DP: Number one dapat clear sa yo kung ano yung feelings. You have to know exactly how it feels because you don’t show it by showing it. You show it by feeling it. Especially sa big theaters. Hindi na nila makikita yung face mo so you have to show through movement parang you don’t show me sad face. You show me what sadness is and it’s easier to express if you have co-actors with you. For example, jealousy. So know how it feels then express through the body.

How do you improve your artistry?

DP: I explore. I go out and experience the real life. The more you experience, the more input you have. The more you have, the more you can share.

What or who are your inspirations?

JMC: Personally inspired ako sa legacy na iniwan ng past generations ng Ballet Philippines sa amin. So I need to continue what they have done before and I need to give it to the next generation.

RW: True. Hindi naman sa wala kaming iniidolo pero pinakita kasi nila na possible pala ito. So since nandyan kayo ngayon, kailangan niyo i-maintain or higitan pa ginawa namin. Feeling ko lahat sila diyan ay nakakainspire.

DP: Sometimes, I daydream and see the bigger picture. Sometimes, I watch videos and research my idol. People around you can also inspire you. And friendly competition is nice because it gives you a little push.

Ballet dancer that you look up to?

DP: Marianela Nunez, she’s from The Royal Ballet. Sobrang generous niyang mag-dance.

CAF: Sa international, si Mikhail Baryshnikov. He’s one of a kind; the artistry and the technique. Of course, yung mga inabutan ko na seniors pati yung mga teachers ko, Sir Luther Perez, Sir Tony.

What have been the challenges?

DP: Biggest challenge is the demand that ballet is asking from you. The amount of time, effort. hard work patience, sacrifices, pain, and tears na kailangan mo ibigay at i-go through. It’s not simple. It’s not just going to the studio and doing pliés and all.

Kindly describe the amount of discipline needed to become a great ballet dancer.

JMC: Ako, personally, I treat myself like an athlete. Do what athletes do. You have to take care of your body, eat well and focus on the tasks at hand. Athletes’ discipline eh, ganun ka kamotivated. And of course you have to follow the path na gusto sa inyo ng company or teachers. I think, listening sa mga nakakatanda, ang pangit kung nakakatanda eh, nakakaalam.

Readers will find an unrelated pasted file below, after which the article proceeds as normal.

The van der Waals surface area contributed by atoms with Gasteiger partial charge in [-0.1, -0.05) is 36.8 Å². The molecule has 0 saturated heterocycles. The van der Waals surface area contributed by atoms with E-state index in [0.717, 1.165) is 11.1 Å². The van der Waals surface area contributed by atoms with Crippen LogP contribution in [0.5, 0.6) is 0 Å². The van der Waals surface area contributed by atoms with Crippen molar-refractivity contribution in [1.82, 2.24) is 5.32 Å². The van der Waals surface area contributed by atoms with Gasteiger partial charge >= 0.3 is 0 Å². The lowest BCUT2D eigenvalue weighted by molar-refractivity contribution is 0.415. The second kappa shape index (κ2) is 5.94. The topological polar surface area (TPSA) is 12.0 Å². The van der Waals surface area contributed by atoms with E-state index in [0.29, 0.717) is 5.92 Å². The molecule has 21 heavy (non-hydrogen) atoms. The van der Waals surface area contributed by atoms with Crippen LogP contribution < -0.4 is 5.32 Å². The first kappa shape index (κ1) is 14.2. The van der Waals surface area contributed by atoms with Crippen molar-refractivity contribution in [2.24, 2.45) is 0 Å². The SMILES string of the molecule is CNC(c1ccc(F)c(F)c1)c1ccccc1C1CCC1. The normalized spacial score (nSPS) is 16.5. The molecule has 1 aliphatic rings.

DP: Here, we work 2pm to 10pm on a normal day, if we’re on season. Ballet for me is equal to discipline. Ballet is a lifestyle. From the food you eat, to being humble enough to go to the studio every day and accept all your flaws and be more than willing to change it to be better. marker

CREDITS

Interview and Text – Dane Raymundo

Videography – Cris Legaspi and M Espeña

Editing – M Espeña

 



 

It takes true courage to embark on a profession that a mere mention of its name raises eyebrows and evokes confounded looks. It is similar to exploring uncharted territories, only equipped with positivity and faith. Until realization sets in that with that decision, that risk taken, life has become more fulfilling. Now, the only thing left to do is to make these territories known to more.

Ma. Rowena Arao-Ynion is one of those courageous few who took on the less travelled route. She took up a course not known to many Filipinos, and has been a Certified Speech-Language Pathologist. And as if that is not a challenge in itself, she also accepted the highest position in the Philippine Speech-Language Pathology scene. She is the current president of the Philippine Association of Speech Pathologists (PASP) and she shows Murphy Report her determination to let more people know about what they do and why they do it.

 

Can you give us a background of what Speech-Language Pathology (SLP) is?